Biochemistry and Spanish major
As a pre-med student, I’m very interested in the social determinants of health. In medicine, these are the social, economic, and environmental factors that affect patient health outcomes. One of the things I find most interesting is the complex relationship these factors have with each other. It is nearly impossible to disentangle things like race, income, education, and resource availability, and for this reason discussions about any of the determinants must be multiplex. I believe the same is true of the topics the Echols Advisory Committee is wrestling with.
You can’t talk about diversity within the program without defining the mission of the program. You can’t define the mission of the program without discussing academic requirements (or a lack thereof). You can’t discuss academic requirements without having a conversation about extracurricular programming as well. Extracurricular programming will necessarily turn to funding. Funding in turn impacts the size of the program, which is relevant to issues regarding housing and program admissions. And, of course, admissions into the program is a large part of the discussion about diversity! It almost sounds like something out of If You Give a Mouse a Cookie.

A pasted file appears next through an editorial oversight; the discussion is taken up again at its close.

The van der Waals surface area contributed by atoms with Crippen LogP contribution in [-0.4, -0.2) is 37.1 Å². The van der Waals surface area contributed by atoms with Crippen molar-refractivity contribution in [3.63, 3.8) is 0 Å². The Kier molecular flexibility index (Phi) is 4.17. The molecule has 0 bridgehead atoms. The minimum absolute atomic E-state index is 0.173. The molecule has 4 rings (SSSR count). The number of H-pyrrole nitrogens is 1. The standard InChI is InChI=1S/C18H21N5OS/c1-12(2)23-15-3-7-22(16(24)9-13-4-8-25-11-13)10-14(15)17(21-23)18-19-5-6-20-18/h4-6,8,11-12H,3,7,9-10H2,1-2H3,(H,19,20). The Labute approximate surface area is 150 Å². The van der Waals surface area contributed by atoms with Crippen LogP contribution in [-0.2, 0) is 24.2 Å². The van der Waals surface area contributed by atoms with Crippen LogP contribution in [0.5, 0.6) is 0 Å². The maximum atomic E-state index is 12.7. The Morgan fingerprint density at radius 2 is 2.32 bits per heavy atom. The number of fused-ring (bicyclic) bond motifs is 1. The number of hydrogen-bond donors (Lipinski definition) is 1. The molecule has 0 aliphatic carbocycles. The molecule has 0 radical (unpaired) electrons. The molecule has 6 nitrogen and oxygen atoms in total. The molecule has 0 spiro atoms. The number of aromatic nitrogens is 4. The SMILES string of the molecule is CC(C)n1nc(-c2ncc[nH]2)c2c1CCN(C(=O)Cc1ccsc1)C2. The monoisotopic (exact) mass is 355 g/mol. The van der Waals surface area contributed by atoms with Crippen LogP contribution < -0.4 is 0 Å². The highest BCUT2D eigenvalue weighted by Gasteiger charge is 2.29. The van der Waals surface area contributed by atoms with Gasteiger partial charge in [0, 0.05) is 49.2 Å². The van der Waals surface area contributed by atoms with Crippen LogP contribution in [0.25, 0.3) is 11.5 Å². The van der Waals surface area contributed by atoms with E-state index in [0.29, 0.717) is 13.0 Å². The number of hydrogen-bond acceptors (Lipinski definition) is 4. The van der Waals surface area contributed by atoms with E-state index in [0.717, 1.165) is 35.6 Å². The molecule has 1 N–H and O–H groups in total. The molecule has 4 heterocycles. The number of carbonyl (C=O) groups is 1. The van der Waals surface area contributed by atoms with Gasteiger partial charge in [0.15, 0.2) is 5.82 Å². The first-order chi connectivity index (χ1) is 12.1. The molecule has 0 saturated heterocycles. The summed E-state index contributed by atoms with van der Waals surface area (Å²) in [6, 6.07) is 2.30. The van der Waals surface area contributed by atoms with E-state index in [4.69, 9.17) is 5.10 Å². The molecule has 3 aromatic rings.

Clearly these issues are multifaceted. While I have described one of the ways several components of the program are related, it is important to recognize that there are many, many more. A giant, interconnected web is probably a better visual than the circle I have just outlined.
The EAC’s discussion of the aforementioned topics has been complex and frustrating, but it has also been very rewarding. I am thankful that the committee is comprised of a diverse group of current scholars, faculty, and alumni who are not afraid to tackle these complex issues. When we are all in one room, the determination of the EAC members is truly inspiring! While our work in subcommittees over the past year has allowed us to investigate individual components of the program in detail, I have found our committee-wide discussions to be the most effective at acknowledging the interplay between each aspect of the Echols program and at addressing the program’s direction as a whole.
I believe that one of the best parts of the Echols Scholars program is that it encourages curious students to form their own opinions and think critically about multifaceted issues. I wrote this reflection with this in mind. I have chosen not to share my opinions on the topics the committee discusses, but rather to inform you of the complexity of the problems the committee is attempting to solve. I hope this gives you an idea of some of the areas of concern we as a program are addressing, and I want to encourage you to think about the future of the program yourself. My hope is that students will feel comfortable reaching out to me with questions, comments, or concerns so that I may use my position as a student rep to advocate on their behalf.